Ballard, a W. county of Kentucky, separated from Missouri by the Mississippi river, and from Illinois by the Ohio; area, 500 sq. m.; pop. in 1870, 12,576, of whom 1,477 were colored. It has a moderately uneven surface, with plenty of good timber land. The soil of the southern portions of the county is quite fertile, but in the north it is poor. The chief productions in 1870 were 70,794 bushels of wheat, 577,759 of corn, 28,223 of oats, 18,198 of Irish and 17,220 of sweet potatoes, and 2,863,455 lbs. of tobacco. Capital, Blandville.


Ballenstedt, a town of the duchy of An-halt, Germany, at the foot of the Lower Hartz, on the Getel, 15 m. S. E. of Halbertstadt; pop. in 1867, 4,500. Count Esico IV. of Ballen-stedt founded about the middle of the 10th century a collegiate church, which was soon afterward changed into a Benedictine convent. After 1525 a castle took the place of the convent, which had been destroyed by the peasants. In 1765 it became the residence of the dukes of Anhalt-Bernburg.


Ballina, a seaport town of Ireland, county Mayo, separated from county Sligo by the river Moy, 7 m. from its mouth in Killala bay, and 57 in. N. of Galway; pop. about 5,500, including the suburb of Ardnaree, on the right or Sligo side of the Moy, and 1,300 inmates of the union workhouse. Ballina is well built, in a fine situation. It contains a parish church and several Protestant chapels, and has considerable agricultural industry and important salmon fisheries. Its trade has of late years largely increased. The town was captured by the French in 1798.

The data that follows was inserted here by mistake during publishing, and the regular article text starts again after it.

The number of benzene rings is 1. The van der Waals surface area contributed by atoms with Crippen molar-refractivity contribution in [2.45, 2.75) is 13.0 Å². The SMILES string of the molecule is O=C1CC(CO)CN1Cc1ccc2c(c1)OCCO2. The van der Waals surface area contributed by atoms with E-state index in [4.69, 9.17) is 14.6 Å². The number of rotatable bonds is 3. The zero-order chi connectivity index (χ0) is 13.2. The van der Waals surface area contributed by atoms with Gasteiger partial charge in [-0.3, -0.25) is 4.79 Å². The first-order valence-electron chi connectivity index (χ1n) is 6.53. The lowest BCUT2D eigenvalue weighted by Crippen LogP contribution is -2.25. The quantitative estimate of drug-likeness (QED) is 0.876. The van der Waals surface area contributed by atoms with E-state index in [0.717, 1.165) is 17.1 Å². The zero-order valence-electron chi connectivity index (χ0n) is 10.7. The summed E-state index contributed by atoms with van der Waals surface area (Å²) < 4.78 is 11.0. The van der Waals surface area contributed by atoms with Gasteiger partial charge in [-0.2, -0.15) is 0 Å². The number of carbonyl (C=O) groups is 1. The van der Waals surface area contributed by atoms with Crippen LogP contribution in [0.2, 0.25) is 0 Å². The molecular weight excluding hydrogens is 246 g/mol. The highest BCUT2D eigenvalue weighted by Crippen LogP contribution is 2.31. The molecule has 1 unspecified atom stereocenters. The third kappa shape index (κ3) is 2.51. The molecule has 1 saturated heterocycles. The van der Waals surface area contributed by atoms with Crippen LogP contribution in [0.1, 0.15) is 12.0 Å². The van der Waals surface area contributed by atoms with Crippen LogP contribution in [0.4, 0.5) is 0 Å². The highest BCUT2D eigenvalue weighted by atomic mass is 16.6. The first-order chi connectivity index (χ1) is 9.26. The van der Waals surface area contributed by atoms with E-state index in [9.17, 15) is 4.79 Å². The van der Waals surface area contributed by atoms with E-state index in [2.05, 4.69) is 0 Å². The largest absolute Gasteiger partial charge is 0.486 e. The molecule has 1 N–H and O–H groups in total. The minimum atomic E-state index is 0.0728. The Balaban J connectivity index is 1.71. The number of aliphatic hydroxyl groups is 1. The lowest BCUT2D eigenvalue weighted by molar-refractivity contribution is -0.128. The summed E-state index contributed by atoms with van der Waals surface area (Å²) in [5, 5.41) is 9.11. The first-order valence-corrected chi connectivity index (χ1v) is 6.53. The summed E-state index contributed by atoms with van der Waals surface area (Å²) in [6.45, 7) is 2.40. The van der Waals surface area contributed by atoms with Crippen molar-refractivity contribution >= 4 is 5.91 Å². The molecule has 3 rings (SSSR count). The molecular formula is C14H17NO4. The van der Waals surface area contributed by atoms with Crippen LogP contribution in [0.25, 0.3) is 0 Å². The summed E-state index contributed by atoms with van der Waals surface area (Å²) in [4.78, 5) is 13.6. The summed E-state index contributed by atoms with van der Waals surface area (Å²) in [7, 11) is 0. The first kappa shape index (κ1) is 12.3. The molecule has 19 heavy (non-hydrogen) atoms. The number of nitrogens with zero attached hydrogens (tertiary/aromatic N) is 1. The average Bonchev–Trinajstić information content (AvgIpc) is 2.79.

Ballinasloe, a town of Ireland, in Con-naught, 34 in. E. N. E. of Galway; pop. in 1871, 3,200. The river Suck divides the town into two parts, the larger of which is in county Galway and the other in Roscommon; they are connected by bridges and causeways, over which passes the road from Athlone to Galway. It is a handsome town, and has enormous horse fairs and an active trade in grain.


Balloon. See Aeronautics.

Ballston Spa

Ballston Spa, a post village, the capital of Saratoga county, N. Y., situated in a valley on a branch of the Kayaderosseras creek, 7 m. S. W. of Saratoga Springs; pop. in 1870, 2,970. Its mineral springs were once extensively frequented, but have declined in popular estimation. It has a court house, bank, two weekly newspapers, and several churches. The Saratoga and Schenectady and Rensselaer and Saratoga railroads pass through the place.


Ballymem, a market town of Ulster, Ireland, in county Antrim, on the river Braid, 23 m. N. N. W. of Belfast; pop. in 1871, 6,739. It is largely engaged in the linen manufacture, and has weekly markets for the sale of linens, grain, and provisions. The Belfast and Northern Counties railway passes through it.


Balmoral, a summer residence of Queen Victoria, in the Scottish highlands, parish of Crathie, Aberdeenshire, on the right bank of the Dee, 44 m. W. S. W. of Aberdeen. The castle stands on a natural platform, at the foot of Craig-an-gowan, about 900 ft. above the sea. The estate was leased in 1848 and purchased in 1852 by Prince Albert. It comprises an area of over 100,000 acres, including 1,000 acres of woodland, and a deer park of 30,000 acres. The scenery is highly romantic, and the neighboring country is famous for its deer stalking, grouse shooting, and lake and river fishing. Near the Ben-a-bourd, one of the most picturesque mountains, is the monument to Prince Albert erected by the queen in 1863.'